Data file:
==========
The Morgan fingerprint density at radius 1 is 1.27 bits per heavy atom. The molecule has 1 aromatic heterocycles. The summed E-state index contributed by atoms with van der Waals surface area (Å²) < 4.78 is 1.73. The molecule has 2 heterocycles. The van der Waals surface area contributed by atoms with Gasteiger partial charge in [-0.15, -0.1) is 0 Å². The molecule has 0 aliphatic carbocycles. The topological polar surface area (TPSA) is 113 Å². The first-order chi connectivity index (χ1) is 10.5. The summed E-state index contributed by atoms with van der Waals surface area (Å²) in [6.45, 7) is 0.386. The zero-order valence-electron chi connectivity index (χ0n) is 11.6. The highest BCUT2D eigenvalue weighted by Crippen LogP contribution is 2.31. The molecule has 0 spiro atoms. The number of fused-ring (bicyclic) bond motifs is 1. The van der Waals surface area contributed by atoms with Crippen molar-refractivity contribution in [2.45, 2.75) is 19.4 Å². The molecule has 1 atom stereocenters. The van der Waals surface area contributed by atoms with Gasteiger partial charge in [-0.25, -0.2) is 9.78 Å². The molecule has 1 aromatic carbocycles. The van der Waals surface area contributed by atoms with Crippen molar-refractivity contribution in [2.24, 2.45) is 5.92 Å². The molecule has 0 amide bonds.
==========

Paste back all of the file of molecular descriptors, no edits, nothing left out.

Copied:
The Morgan fingerprint density at radius 1 is 1.27 bits per heavy atom. The molecule has 1 aromatic heterocycles. The summed E-state index contributed by atoms with van der Waals surface area (Å²) < 4.78 is 1.73. The molecule has 2 heterocycles. The van der Waals surface area contributed by atoms with Gasteiger partial charge in [-0.15, -0.1) is 0 Å². The molecule has 0 aliphatic carbocycles. The topological polar surface area (TPSA) is 113 Å². The first-order chi connectivity index (χ1) is 10.5. The summed E-state index contributed by atoms with van der Waals surface area (Å²) in [6.45, 7) is 0.386. The zero-order valence-electron chi connectivity index (χ0n) is 11.6. The highest BCUT2D eigenvalue weighted by Crippen LogP contribution is 2.31. The molecule has 0 spiro atoms. The number of fused-ring (bicyclic) bond motifs is 1. The van der Waals surface area contributed by atoms with Crippen molar-refractivity contribution in [2.45, 2.75) is 19.4 Å². The molecule has 1 atom stereocenters. The van der Waals surface area contributed by atoms with Gasteiger partial charge in [-0.25, -0.2) is 9.78 Å². The molecule has 1 aromatic carbocycles. The van der Waals surface area contributed by atoms with Crippen molar-refractivity contribution in [2.24, 2.45) is 5.92 Å². The molecule has 0 amide bonds.